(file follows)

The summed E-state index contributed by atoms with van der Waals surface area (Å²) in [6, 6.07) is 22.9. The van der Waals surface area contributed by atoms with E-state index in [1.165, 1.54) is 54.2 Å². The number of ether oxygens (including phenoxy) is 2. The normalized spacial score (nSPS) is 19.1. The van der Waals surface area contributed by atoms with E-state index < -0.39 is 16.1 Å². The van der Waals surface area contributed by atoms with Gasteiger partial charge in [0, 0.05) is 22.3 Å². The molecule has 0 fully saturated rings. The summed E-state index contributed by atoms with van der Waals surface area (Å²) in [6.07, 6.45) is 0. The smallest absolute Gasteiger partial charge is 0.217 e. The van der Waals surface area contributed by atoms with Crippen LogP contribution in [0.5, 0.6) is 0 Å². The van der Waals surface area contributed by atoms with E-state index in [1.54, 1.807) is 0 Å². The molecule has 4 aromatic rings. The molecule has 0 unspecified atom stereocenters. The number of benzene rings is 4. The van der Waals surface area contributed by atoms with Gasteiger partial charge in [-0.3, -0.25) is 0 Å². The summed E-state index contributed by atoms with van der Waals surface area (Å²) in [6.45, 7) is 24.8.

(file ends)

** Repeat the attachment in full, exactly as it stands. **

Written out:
The summed E-state index contributed by atoms with van der Waals surface area (Å²) in [6, 6.07) is 22.9. The van der Waals surface area contributed by atoms with E-state index in [1.165, 1.54) is 54.2 Å². The number of ether oxygens (including phenoxy) is 2. The normalized spacial score (nSPS) is 19.1. The van der Waals surface area contributed by atoms with E-state index < -0.39 is 16.1 Å². The van der Waals surface area contributed by atoms with Gasteiger partial charge in [0, 0.05) is 22.3 Å². The molecule has 0 fully saturated rings. The summed E-state index contributed by atoms with van der Waals surface area (Å²) in [6.07, 6.45) is 0. The smallest absolute Gasteiger partial charge is 0.217 e. The van der Waals surface area contributed by atoms with Crippen LogP contribution in [0.5, 0.6) is 0 Å². The van der Waals surface area contributed by atoms with E-state index in [1.54, 1.807) is 0 Å². The molecule has 4 aromatic rings. The molecule has 0 unspecified atom stereocenters. The number of benzene rings is 4. The van der Waals surface area contributed by atoms with Gasteiger partial charge in [-0.3, -0.25) is 0 Å². The summed E-state index contributed by atoms with van der Waals surface area (Å²) in [6.45, 7) is 24.8.